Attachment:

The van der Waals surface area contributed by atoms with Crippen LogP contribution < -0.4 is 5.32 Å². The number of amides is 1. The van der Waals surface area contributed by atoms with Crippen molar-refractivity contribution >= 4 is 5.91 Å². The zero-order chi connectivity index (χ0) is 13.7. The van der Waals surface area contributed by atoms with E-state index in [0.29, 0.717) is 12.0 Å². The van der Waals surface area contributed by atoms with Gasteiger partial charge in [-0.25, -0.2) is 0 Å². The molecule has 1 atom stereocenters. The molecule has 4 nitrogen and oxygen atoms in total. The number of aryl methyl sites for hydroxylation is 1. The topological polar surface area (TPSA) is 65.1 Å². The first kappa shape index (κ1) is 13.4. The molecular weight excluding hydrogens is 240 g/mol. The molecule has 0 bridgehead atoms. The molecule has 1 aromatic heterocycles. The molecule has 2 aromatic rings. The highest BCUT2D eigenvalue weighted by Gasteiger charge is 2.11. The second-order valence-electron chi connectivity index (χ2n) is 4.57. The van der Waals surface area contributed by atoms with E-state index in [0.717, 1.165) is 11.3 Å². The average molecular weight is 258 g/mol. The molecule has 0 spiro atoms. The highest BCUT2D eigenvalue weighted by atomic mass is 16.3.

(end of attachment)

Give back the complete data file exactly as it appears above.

The van der Waals surface area contributed by atoms with Crippen LogP contribution < -0.4 is 5.32 Å². The number of amides is 1. The van der Waals surface area contributed by atoms with Crippen molar-refractivity contribution >= 4 is 5.91 Å². The zero-order chi connectivity index (χ0) is 13.7. The van der Waals surface area contributed by atoms with E-state index in [0.29, 0.717) is 12.0 Å². The van der Waals surface area contributed by atoms with Gasteiger partial charge in [-0.25, -0.2) is 0 Å². The molecule has 1 atom stereocenters. The molecule has 4 nitrogen and oxygen atoms in total. The number of aryl methyl sites for hydroxylation is 1. The topological polar surface area (TPSA) is 65.1 Å². The first kappa shape index (κ1) is 13.4. The molecular weight excluding hydrogens is 240 g/mol. The molecule has 0 bridgehead atoms. The molecule has 1 aromatic heterocycles. The molecule has 2 aromatic rings. The highest BCUT2D eigenvalue weighted by Gasteiger charge is 2.11. The second-order valence-electron chi connectivity index (χ2n) is 4.57. The van der Waals surface area contributed by atoms with E-state index in [0.717, 1.165) is 11.3 Å². The average molecular weight is 258 g/mol. The molecule has 0 spiro atoms. The highest BCUT2D eigenvalue weighted by atomic mass is 16.3.